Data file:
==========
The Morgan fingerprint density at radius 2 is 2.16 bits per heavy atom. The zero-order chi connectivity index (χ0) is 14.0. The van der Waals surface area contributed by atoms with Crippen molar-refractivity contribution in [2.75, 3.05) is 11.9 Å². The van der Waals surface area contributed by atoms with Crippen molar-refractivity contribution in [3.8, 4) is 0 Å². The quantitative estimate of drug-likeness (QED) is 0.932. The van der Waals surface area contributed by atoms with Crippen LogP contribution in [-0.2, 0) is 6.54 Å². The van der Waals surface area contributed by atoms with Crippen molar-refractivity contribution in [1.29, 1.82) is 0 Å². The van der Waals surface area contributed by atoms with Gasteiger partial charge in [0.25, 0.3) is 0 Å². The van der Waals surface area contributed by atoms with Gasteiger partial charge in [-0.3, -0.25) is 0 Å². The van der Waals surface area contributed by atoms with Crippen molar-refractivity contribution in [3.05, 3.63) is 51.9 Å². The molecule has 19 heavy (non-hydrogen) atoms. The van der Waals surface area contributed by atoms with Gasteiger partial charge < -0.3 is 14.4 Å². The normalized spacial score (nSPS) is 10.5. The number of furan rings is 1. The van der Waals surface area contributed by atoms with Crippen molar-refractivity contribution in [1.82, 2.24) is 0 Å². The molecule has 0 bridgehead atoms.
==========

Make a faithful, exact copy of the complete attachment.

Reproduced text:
The Morgan fingerprint density at radius 2 is 2.16 bits per heavy atom. The zero-order chi connectivity index (χ0) is 14.0. The van der Waals surface area contributed by atoms with Crippen molar-refractivity contribution in [2.75, 3.05) is 11.9 Å². The van der Waals surface area contributed by atoms with Crippen molar-refractivity contribution in [3.8, 4) is 0 Å². The quantitative estimate of drug-likeness (QED) is 0.932. The van der Waals surface area contributed by atoms with Crippen LogP contribution in [-0.2, 0) is 6.54 Å². The van der Waals surface area contributed by atoms with Crippen molar-refractivity contribution in [1.29, 1.82) is 0 Å². The van der Waals surface area contributed by atoms with Gasteiger partial charge in [0.25, 0.3) is 0 Å². The van der Waals surface area contributed by atoms with Gasteiger partial charge in [-0.3, -0.25) is 0 Å². The van der Waals surface area contributed by atoms with Crippen molar-refractivity contribution in [3.05, 3.63) is 51.9 Å². The molecule has 19 heavy (non-hydrogen) atoms. The van der Waals surface area contributed by atoms with Gasteiger partial charge < -0.3 is 14.4 Å². The normalized spacial score (nSPS) is 10.5. The number of furan rings is 1. The van der Waals surface area contributed by atoms with Crippen molar-refractivity contribution in [1.82, 2.24) is 0 Å². The molecule has 0 bridgehead atoms.